“The primary technique in the meditation consists of imagining ourself to be the Medicine Buddha, conceiving of yourself as the Medicine Buddha.  By replacing the thought of yourself as yourself with the thought of yourself as the Medicine Buddha, you gradually counteract and remove the fixation on your personal self.  And as that fixation is removed, the power of the seventh consciousness is reduced.  And as it is reduced, the kleshas or mental afflictions are gradually weakened, which causes you to experience greater and greater well-being in both body and mind.”

Buddhism divides the mind into eight consciousnesses.  The first five consciousnesses correspond to our senses, the sixth to our thoughts, and the eighth is the base-consciousness, where all our potential energies are stored.

The 7th or mano-consciousness (mano = mind) bridges the conscious and sub-conscious realms of the mind.  There is where illusions, particularly our false idea of a “self” originate.

The Healing Buddha is imaginary, of course.  We use the Healing Buddha as a symbol, an archetype, an image-guide.  To become a Healing Buddha is to manifest our Buddha-nature, to fully active all our inner qualities of compassion and wisdom.

According to the sutras, the Healing Buddha made twelve aspirations or vows that practitioners are encouraged to pledge themselves.  However, for us it is enough to generate bodhicitta, the thought of awakening.  Bodhicitta represents the aspirations of all Buddhas, bodhisattvas, and sages.

Visualization is an essential part of Healing Buddha practice.  The theory behind visualization is that by creating a picture in the mind of an icon, image or symbol and using it for single-minded contemplation, facilitates the actualization of the qualities represented.  Obviously, it is healing, wholeness, and compassion which are some of the quantities Healing Buddha represents.

At home, I often focus on a hanging scroll dharma mandala I made that displays the seed symbol for the Healing Buddha (right).  When away from home I have a little card with an image of the Healing Buddha that I can use.  Or, no matter where I am, I can just close my eyes and visualize.

At this point, though, you might wonder why go to all the trouble of visualizing buddhas and symbols when to simply sit, focus on your breath, and allow feelings of loving-kindness to arise should suffice.  The breath is an object of meditation, no different from focusing on a mandala or visualizing Healing Buddha.  The advantage visualization provides is that it helps us tap into one of our most powerful inner forces, the imagination.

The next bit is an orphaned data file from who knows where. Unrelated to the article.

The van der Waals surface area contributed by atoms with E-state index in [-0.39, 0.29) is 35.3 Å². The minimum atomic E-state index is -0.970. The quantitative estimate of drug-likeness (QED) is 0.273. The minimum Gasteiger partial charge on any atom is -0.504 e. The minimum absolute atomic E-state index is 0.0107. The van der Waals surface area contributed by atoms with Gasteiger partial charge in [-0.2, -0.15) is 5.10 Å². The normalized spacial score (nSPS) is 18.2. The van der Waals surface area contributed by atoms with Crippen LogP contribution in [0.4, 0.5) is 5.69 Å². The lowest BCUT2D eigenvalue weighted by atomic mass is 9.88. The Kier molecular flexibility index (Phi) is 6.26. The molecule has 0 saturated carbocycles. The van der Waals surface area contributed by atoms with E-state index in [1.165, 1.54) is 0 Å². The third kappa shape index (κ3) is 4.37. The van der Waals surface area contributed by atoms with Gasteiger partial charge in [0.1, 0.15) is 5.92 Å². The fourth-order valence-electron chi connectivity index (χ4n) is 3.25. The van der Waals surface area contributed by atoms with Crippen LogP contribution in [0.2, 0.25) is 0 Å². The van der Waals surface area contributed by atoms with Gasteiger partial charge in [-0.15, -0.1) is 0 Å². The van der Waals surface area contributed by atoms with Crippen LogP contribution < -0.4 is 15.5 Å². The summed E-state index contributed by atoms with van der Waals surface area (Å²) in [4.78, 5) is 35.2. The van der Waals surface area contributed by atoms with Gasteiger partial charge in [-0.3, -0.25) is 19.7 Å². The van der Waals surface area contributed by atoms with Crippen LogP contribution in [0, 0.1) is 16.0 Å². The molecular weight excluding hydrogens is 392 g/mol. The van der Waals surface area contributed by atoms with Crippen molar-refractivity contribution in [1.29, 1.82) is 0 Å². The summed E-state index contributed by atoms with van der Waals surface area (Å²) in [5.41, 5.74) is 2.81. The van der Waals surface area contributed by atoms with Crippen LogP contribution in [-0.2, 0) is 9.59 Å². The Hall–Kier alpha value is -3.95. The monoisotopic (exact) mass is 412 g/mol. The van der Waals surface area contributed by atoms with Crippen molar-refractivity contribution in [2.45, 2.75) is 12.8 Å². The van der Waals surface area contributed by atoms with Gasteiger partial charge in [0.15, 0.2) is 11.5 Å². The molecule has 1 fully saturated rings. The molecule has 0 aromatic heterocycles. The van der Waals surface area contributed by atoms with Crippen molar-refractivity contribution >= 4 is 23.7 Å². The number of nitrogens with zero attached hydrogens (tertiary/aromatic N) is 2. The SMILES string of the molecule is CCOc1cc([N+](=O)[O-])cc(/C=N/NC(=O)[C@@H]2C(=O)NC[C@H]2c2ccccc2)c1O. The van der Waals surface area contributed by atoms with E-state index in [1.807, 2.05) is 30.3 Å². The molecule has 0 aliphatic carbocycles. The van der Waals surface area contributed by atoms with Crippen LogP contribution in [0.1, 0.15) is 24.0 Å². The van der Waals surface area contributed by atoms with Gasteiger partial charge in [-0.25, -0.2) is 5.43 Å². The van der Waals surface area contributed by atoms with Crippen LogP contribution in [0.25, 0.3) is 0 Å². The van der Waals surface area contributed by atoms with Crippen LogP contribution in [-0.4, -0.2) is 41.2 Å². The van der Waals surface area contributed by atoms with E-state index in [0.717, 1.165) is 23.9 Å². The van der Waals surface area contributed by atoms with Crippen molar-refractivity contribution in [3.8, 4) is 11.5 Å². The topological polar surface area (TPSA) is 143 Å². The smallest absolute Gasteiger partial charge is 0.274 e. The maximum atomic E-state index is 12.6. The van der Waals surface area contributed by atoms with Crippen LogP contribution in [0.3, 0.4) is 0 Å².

Imagination plays a critical role in the creating of the false sense of ‘self’ as well as other illusions.  Imagination is also said to rest in the 7th consciousness.  So, with visualization, we use imagination as a counter-force, to reduce the power of flawed thinking that hinders the development of our positive inner qualities.

Lama Govinda in Creative Meditation says that the “power of creative imagination is not merely content with observing the world as it is [and] accepting a given reality.”  So when we talk about “seeing the true aspect of reality” we don’t mean just the mundane reality of our phenomenal world.  It also means going beyond our ordinary awareness of things.  Concentration on a image produced by the mind adds a new dimension of absorption and engagement.  Visualization gives our tool of meditation a little more heft.

It’s said that the root of the Healing Buddha’s power is his great compassion.  We can interpret that to mean that healing power comes from developing our own great compassion.

Lama Zopa Rinpoche (Ultimate Healing) tells us,

“Compassion is the best healer.  The most powerful healing comes from developing compassion for all other living beings, irrespective of their race, nationality, religious belief, or relationship to us.”

Healing Buddha practice is not limited to sickness, injury or death.  The universality of the teachings and practice makes it a useful method for transforming the mind and transcending all forms of suffering.

Here is a simple Healing Buddha meditation to use.  It is based on Medicine Buddha Sadhana by Ngawang Losang Tenpa Gyältsän, translated by Lama Thubten Zopa Rinpoche.  The meditation can be done silently or while chanting the Healing Buddha mantra.

Visualize the Healing Buddha above the crown of your head.  Purifying rays of light pour down from the Healing Buddha’s heart and body, eliminating your sicknesses and afflictions, and their causes, all your negative thoughts and emotions.

Imagine your body completely filled with light, becoming clean and clear like crystal. Then visualize rays of this light radiating out in all directions, purifying the sicknesses and afflictions of all sentient beings.

Conclude the meditation and/or mantra chanting by visualizing the Healing Buddha melting into light which you absorb into your heart.

When I get into this whole-heartedly, it feels very powerful.

Healing Buddha Mantra: Tayatha Om Bekandze Bekandze Maha Bekandze Radza Samudgate Soha